Insider selling. Everyone knows it's a bad sign, so what does it mean when the insider-est of insiders sell every stock they own, all at once?

Politicos and conspiracy theorists alike are going to love today's story, which concerns the consummate insiders: former President Bill Clinton and would-be-President Hillary Clinton, and one of the biggest stock dumps in recorded history. On Friday, The Washington Post regaled its readers with a story titled "Clintons Dissolve Blind Financial Trust" (I'll leave the puns on that one to someone else).

According to documents just reviewed by The Washington Post, the Former First Family is putting its financial house in order ahead of the 2008 election. In an effort to head off press stories scrutinizing (and perhaps criticizing) their investments, the Clintons liquidated their "blind financial trust" entirely in April. Of course, when they did this, the contents of the trust were exposed to the light of day. And what did we find therein? Shares of:

Performance (in %)

Beating S&P?

CAPS Rating

Petroleum Stocks:


Anadarko Petroleum








Chemical Stocks


Dow Chemical








Drug Makers:


Pfizer (NYSE:PFE)




Eli Lilly (NYSE:LLY)




Let the conspiracy theorizing begin
And now we get to the fun part: the whys of the sell-off. At the risk of preempting the professional cynics, let's examine a few theories for why the Clintons dumped these stocks, likely to be voiced in the blogosphere over the next few days.

Theory No. 1: Democrats hate [insert industry name here]
Price-gouging oil companies. Environment-fouling chemical makers. Patent-hugging pharmaceuticals. According to the generally accepted wisdom, if the Democratic Party captures the White House next year, and holds the House and Senate to boot, each of these industries could be in for a rough four years. No friend to business in general (again, I'm just repeating the stereotypical view, and not necessarily my own), these industries are usually considered to be high on the party's hit list, right up there with defense contractors and health-care insurers.

One conspiracy theory likely to pop up in response to the Clintons' sale of stocks in these industries in particular, is that they're getting out while the getting's good. Taking their winnings off the table so as not to suffer financially from the presumed policies of their own administration (or of one run by a Democratic-victor-in-2008-to-be-named-later).

But I see a couple problems with that theory. First off, there aren't a lot of winnings to be taken here. Of the six stocks named above, for example, just two -- DuPont and ExxonMobil -- have outperformed the market over the last 52 weeks.

Second problem: The Associated Press dug up a few other stocks, contained in the Clintons' trust, that didn't make their way into The Washington Post's report. Companies like Walt Disney (NYSE:DIS) and eBay (NASDAQ:EBAY), for example. Perhaps I'm naive, perhaps just ill-informed, but I've yet to run across the conspiracy theory that Democrats have it in for Mickey Mouse and the secondary market in Pez dispensers.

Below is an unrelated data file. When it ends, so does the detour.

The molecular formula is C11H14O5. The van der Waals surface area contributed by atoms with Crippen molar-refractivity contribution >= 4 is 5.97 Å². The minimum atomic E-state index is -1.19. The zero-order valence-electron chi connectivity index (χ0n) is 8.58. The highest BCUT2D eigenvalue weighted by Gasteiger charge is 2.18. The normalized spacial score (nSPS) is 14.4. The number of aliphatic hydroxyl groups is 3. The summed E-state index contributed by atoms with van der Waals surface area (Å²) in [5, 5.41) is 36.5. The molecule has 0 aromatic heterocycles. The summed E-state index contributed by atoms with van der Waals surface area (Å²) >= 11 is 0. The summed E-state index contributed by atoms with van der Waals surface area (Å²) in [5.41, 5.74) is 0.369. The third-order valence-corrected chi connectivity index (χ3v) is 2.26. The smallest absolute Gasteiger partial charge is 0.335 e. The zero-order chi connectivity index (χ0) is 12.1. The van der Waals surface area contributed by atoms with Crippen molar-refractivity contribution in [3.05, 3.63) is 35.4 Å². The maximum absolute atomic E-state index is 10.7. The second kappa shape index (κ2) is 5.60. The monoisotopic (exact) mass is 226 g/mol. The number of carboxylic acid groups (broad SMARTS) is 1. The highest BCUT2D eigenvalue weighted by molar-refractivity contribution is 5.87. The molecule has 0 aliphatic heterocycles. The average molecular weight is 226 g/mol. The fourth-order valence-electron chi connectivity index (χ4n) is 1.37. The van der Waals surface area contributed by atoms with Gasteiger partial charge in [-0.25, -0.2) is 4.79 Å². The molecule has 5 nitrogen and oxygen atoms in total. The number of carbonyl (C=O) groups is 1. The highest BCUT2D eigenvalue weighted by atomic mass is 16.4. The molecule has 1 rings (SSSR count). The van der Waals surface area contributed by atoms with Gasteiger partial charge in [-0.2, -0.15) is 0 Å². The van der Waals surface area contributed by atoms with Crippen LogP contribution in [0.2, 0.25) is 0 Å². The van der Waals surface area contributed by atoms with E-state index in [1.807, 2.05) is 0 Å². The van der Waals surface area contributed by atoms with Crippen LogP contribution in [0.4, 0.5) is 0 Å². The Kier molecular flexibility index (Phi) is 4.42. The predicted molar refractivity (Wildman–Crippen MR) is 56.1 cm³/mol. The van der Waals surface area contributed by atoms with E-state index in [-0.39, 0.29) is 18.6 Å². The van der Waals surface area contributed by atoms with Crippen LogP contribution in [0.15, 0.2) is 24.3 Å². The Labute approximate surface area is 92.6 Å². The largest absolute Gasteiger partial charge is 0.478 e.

No, it seems to me that the Clintons sold off their stocks pretty much willy-nilly (that pun was intended).

Theory No. 2: The market is going to crash
OK, then. So if it's not individual sectors the Clintons fear investing in, then perhaps these consummate insiders know that the whole market is about to crash and want to "get out" before it happens. That would certainly explain the wholesale sell-off of their stock investments, right?

Indeed, with the S&P 500 currently trading at a pricey 18.5 times trailing earnings (15% to 23% above the "norm," depending on how you define normal), there does seem to be some basis for this theory. But in any market -- even during the bubble -- there are undervalued equities to be found.

Theory No. 3: The obvious one
The more I look at the facts, and the wide range of stocks being sold off from the Clintons' portfolio, the more I think the real reason for the sale is the obvious one -- the one Sen. Clinton says is true: If a non-professional-conspiracy-theorist like myself can spend a few minutes musing and come up with a handful of cynical spins on this story, then professional cynics would certainly be able -- and in an election year, motivated -- to uncover the contents of the Clintons' trust and use it to criticize the Senator in her White House bid.

Companies residing in the Clintons' portfolio -- Wal-Mart, ExxonMobil, Pfizer -- each attracts criticism in its own right. Paired with a presidential candidate whose positions sometimes contradict with their corporate goals, and at other times align a little too tightly with them, these holdings were tailor-made for spawning accusations of conflicts of interest. The simplest solution for the Clintons was to close the trust, sell off the stocks, and buy some nice, inoffensive CDs. Worst case, now they'll have to get by on 5% interest on a reported $10 million to $50 million in assets. Best case, they'll have to bear this hardship for the next four to eight years.

I feel their pain.

eBay and Disney are Motley Fool Stock Advisor recommendations, while Pfizer is an Inside Value pick. Eli Lilly and Dow Chemical are both recommendations in our dividend-focused newsletter, Motley Fool Income Investor. You can try any of our investing services with a free 30-day trial today.

Fool contributor Rich Smith does not own shares of any company named above. He does, however, aspire to one day face the dilemma of needing to sell off $50 million worth of 'em and eke out a living on the interest. The Motley Fool's disclosure policy is a registered Independent and never forgets to vote -- not even in the primaries.